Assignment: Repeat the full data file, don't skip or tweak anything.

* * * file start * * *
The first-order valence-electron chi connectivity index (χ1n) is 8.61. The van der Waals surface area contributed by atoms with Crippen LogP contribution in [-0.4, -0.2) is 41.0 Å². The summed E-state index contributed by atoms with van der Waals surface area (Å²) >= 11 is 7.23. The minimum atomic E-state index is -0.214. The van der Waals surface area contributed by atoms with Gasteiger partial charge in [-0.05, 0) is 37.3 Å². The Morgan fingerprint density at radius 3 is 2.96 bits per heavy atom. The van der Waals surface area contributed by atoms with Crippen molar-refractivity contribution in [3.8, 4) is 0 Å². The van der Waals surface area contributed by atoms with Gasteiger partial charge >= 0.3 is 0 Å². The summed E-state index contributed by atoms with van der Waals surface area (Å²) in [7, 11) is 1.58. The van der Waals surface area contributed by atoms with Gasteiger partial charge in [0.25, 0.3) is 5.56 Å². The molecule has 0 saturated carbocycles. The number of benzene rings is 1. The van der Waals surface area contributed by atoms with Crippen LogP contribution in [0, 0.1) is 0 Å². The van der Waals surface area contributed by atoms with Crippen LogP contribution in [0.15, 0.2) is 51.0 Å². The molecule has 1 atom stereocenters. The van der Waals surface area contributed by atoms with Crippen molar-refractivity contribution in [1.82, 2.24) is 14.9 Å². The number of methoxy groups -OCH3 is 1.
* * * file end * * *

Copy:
The first-order valence-electron chi connectivity index (χ1n) is 8.61. The van der Waals surface area contributed by atoms with Crippen LogP contribution in [-0.4, -0.2) is 41.0 Å². The summed E-state index contributed by atoms with van der Waals surface area (Å²) >= 11 is 7.23. The minimum atomic E-state index is -0.214. The van der Waals surface area contributed by atoms with Gasteiger partial charge in [-0.05, 0) is 37.3 Å². The Morgan fingerprint density at radius 3 is 2.96 bits per heavy atom. The van der Waals surface area contributed by atoms with Crippen molar-refractivity contribution in [3.8, 4) is 0 Å². The van der Waals surface area contributed by atoms with Gasteiger partial charge >= 0.3 is 0 Å². The summed E-state index contributed by atoms with van der Waals surface area (Å²) in [7, 11) is 1.58. The van der Waals surface area contributed by atoms with Gasteiger partial charge in [0.25, 0.3) is 5.56 Å². The molecule has 0 saturated carbocycles. The number of benzene rings is 1. The van der Waals surface area contributed by atoms with Crippen LogP contribution in [0, 0.1) is 0 Å². The van der Waals surface area contributed by atoms with Crippen LogP contribution in [0.15, 0.2) is 51.0 Å². The molecule has 1 atom stereocenters. The van der Waals surface area contributed by atoms with Crippen molar-refractivity contribution in [1.82, 2.24) is 14.9 Å². The number of methoxy groups -OCH3 is 1.